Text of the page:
Hungary’s government pledged to work “at full steam” to complete a razor-wire fence to keep out immigrants, while a human rights group said its laws also provide unreasonable legal barriers to asylum seekers.
Prime Minister Viktor Orban has given the army until Aug. 31 to build the fence, with materials manufactured by prison inmates. As the number of migrants who reached Hungary so this year exceeded 110,000 by Friday, more than twice in all of 2014, government spokesman Zoltan Kovacs said it’s in the interest of the European Union to physically seal the border fast, national news service MTI reported.
Hungary also introduced amendments to its immigration law from Aug. 1 that allows denying asylum to those arriving via third countries deemed “safe.” As a result, Hungary may violate its obligations not to return people to countries where they have a reason to fear prosecution, said the Hungarian Helsinki Committee, a group formed to protect human rights in 1989, which has been providing legal aid to migrants.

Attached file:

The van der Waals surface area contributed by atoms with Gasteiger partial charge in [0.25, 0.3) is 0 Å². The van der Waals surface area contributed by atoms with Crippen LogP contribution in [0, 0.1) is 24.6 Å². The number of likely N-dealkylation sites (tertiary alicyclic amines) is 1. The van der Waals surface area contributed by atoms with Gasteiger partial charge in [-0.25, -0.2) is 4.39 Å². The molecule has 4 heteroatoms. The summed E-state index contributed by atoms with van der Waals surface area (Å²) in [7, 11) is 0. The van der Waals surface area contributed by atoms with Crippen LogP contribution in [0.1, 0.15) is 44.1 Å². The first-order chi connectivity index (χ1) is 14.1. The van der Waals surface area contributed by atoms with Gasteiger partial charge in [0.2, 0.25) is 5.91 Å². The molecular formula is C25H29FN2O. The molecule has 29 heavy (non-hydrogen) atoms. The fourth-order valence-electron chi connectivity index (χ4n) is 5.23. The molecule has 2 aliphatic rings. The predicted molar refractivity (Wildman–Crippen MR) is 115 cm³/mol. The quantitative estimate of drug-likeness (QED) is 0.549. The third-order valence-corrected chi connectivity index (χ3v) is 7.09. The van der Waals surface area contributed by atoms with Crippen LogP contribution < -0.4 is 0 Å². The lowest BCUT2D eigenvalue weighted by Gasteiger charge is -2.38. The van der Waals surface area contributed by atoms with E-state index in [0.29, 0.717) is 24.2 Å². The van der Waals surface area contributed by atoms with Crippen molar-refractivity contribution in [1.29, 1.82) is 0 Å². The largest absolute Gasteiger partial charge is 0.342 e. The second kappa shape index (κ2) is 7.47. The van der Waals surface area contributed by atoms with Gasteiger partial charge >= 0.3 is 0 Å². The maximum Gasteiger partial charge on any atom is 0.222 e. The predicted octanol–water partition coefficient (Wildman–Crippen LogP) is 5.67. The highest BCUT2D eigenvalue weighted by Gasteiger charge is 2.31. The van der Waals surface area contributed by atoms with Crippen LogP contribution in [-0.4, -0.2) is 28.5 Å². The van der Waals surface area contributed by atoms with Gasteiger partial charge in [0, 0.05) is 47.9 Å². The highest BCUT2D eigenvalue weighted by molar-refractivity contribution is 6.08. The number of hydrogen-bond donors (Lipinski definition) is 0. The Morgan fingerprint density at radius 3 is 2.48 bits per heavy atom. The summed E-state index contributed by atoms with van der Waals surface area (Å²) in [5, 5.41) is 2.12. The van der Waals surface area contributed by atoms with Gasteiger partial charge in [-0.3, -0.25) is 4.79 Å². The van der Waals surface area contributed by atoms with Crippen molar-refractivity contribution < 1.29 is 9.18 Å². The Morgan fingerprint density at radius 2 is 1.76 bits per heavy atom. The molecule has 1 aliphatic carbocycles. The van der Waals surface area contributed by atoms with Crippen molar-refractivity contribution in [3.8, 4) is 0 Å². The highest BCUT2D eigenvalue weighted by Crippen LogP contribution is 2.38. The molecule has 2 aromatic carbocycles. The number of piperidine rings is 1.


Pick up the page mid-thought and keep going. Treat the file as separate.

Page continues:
“Looking at the provisions, we have discovered that there is a legal fence being built in Hungary to complement the physical one,” Marta Pardavi, co-chair of the Helsinki Committee, told reporters in Budapest on Friday.
Asylum-seekers, who are facing ‘short and unfair’’ procedures in Hungary, are trying to avoid contact with the local authorities and move on “as quietly and as swiftly as possible” toward western Europe, Pardavi said.
A group of migrants cut through the newly built fence on the Serbian border on Thursday night. In response, the ruling Fidesz party decided to submit a bill to mete out “exemplary” punishments to anyone who damages the defenses, parliamentary leader Antal Rogan said in an e-mailed statement.
The construction of the fence is “not a human rights, not a foreign affairs” issue and not aimed against Serbia, Foreign Minister Peter Szijjarto said Aug. 1., according to the government’s website. It’s Hungary’s duty to protect its borders and those of the EU, Szijjarto said.
The prime minister’s office didn’t immediately respond to an e-mailed request for further comment on Friday.